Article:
|Publication number||US7460012 B2|
|Application number||US 11/344,882|
|Publication date||Dec 2, 2008|
|Filing date||Jan 31, 2006|
|Priority date||Jan 31, 2006|
|Also published as||US20070178842|
|Publication number||11344882, 344882, US 7460012 B2, US 7460012B2, US-B2-7460012, US7460012 B2, US7460012B2|
|Original Assignee||Agilent Technologies, Inc.|
|Export Citation||BiBTeX, EndNote, RefMan|
|Patent Citations (5), Referenced by (4), Classifications (14), Legal Events (4)|
|External Links: USPTO, USPTO Assignment, Espacenet|
RF sensors that acquire and measure RF data are used in a variety of applications. A vector signal analyzer is one example of such an RF sensor. In some applications, networks of two or more RF sensors are used to acquire, timestamp, and buffer RF data. The RF sensors typically exchange timing information to synchronize each sensor to a common time. When one RF sensor in the network detects a feature of interest in its acquired RF data, the RF sensor generates and transmits a time-stamped message to the other RF sensors in the network. The time-stamp allows each RF sensor to read the RF data corresponding to the same period of time from its buffer.
Unfortunately, cable 106 limits the distance that can exist between RF sensor 102 and RF sensor 104. This limitation restricts the size of the geographical area a network of RF sensors can monitor. Thus, more than one network of RF sensors is typically needed to monitor large geographical areas, thereby increasing the costs of monitoring the large geographical areas.
In accordance with the invention, a method and system for synchronizing geographically distributed RF sensors using a pair of RF triggering devices are provided. The RF sensors acquire and store RF data in memory. One RF sensor generates a trigger signal when the RF sensor detects a feature of interest in its acquired RF data. The detecting RF sensor wirelessly transmits the trigger signal to the non-detecting RF sensor. The non-detecting RF sensor reads the appropriate RF data from its memory in response to receipt of the trigger signal. The non-detecting RF sensor accesses the appropriate RF data using a time of day when the trigger signal is received and a predetermined time offset.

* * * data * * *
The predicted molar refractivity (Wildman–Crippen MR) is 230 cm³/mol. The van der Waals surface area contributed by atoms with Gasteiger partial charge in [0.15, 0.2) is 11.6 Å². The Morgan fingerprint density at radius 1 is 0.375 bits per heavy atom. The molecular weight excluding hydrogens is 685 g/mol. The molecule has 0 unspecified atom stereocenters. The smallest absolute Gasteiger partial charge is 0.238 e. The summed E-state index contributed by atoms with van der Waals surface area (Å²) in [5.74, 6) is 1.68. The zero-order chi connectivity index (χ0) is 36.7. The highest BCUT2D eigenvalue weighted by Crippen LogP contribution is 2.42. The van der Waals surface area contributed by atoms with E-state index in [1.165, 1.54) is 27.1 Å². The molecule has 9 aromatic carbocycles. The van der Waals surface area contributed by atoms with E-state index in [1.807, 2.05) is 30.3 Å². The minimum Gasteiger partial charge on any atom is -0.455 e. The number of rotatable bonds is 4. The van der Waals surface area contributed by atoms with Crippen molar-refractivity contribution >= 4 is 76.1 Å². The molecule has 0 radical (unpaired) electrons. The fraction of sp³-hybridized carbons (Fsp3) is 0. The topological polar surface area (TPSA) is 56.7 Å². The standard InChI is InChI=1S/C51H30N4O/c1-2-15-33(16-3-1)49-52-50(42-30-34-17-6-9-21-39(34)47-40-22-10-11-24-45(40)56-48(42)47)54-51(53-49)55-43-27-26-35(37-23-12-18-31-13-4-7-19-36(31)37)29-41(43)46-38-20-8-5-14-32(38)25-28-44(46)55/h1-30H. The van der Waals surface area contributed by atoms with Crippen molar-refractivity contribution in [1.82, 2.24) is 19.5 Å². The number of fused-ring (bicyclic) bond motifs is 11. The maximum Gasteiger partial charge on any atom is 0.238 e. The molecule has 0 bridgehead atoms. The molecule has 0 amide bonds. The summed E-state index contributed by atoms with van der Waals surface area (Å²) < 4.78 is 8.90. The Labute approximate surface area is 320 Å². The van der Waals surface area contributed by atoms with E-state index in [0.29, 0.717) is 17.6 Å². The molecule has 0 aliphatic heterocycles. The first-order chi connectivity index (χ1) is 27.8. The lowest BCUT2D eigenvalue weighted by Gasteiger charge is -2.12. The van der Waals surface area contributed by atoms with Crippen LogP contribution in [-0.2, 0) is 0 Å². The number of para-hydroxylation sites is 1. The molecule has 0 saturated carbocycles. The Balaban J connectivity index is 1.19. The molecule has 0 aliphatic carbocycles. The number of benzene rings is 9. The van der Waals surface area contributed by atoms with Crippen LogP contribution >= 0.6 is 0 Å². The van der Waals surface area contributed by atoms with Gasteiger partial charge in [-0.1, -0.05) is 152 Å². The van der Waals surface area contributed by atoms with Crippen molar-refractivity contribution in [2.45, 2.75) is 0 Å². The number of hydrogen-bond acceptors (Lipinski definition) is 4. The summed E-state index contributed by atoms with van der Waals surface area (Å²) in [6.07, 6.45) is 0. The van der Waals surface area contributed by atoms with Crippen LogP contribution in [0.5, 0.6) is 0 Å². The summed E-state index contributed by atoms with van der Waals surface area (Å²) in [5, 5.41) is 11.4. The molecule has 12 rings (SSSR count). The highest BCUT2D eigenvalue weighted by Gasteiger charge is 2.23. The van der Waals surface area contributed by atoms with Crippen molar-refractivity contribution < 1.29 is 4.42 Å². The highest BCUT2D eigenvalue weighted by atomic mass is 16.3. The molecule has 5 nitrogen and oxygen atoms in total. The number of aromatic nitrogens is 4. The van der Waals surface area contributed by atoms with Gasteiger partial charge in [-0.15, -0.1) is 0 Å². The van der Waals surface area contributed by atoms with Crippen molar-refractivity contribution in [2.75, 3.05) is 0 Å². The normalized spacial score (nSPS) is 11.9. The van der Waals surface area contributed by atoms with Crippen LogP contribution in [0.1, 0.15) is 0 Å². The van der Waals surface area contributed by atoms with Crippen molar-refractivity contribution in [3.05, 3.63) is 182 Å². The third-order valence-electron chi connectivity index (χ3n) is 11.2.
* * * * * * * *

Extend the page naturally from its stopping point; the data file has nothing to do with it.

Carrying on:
The following description is presented to enable embodiments in accordance with the invention to be made and used, and is provided in the context of a patent application and its requirements. Various modifications to the disclosed embodiments will be readily apparent, and the generic principles herein may be applied to other embodiments. Thus, the invention is not intended to be limited to the embodiments shown, but is to be accorded the widest scope consistent with the appended claims and with the principles and features described herein.
With reference to the figures and in particular with reference to
Initially a calibration procedure is performed to determine the time offsets between the two RF sensors. One time offset is determined for a trigger signal transmitted from a first RF sensor to a second RF sensor. Another time offset is determined for a trigger signal transmitted from the second RF sensor to the first RF sensor. The time offsets are then stored in their respective RF sensors (block 400).
Next, at block 402, the RF sensors acquire and buffer RF data. A determination is then made at block 404 as to whether one of the RF sensors detects a feature of interest. The feature of interest is an RF signal in an embodiment in accordance with the invention. In another embodiment in accordance with the invention, the feature of interest is one or more characteristics of an RF signal.
When a feature of interest is detected, the process passes to block 406 where an instrument section in the detecting RF sensor generates a trigger out signal. The trigger out signal is received by an RF transmitter section in the detecting RF sensor. The RF transmitter section generates a code and then modulates the trigger out signal and code. Next, at block 408, the RF transmitter section wirelessly transmits the modulated trigger out signal and code to a non-detecting RF sensor.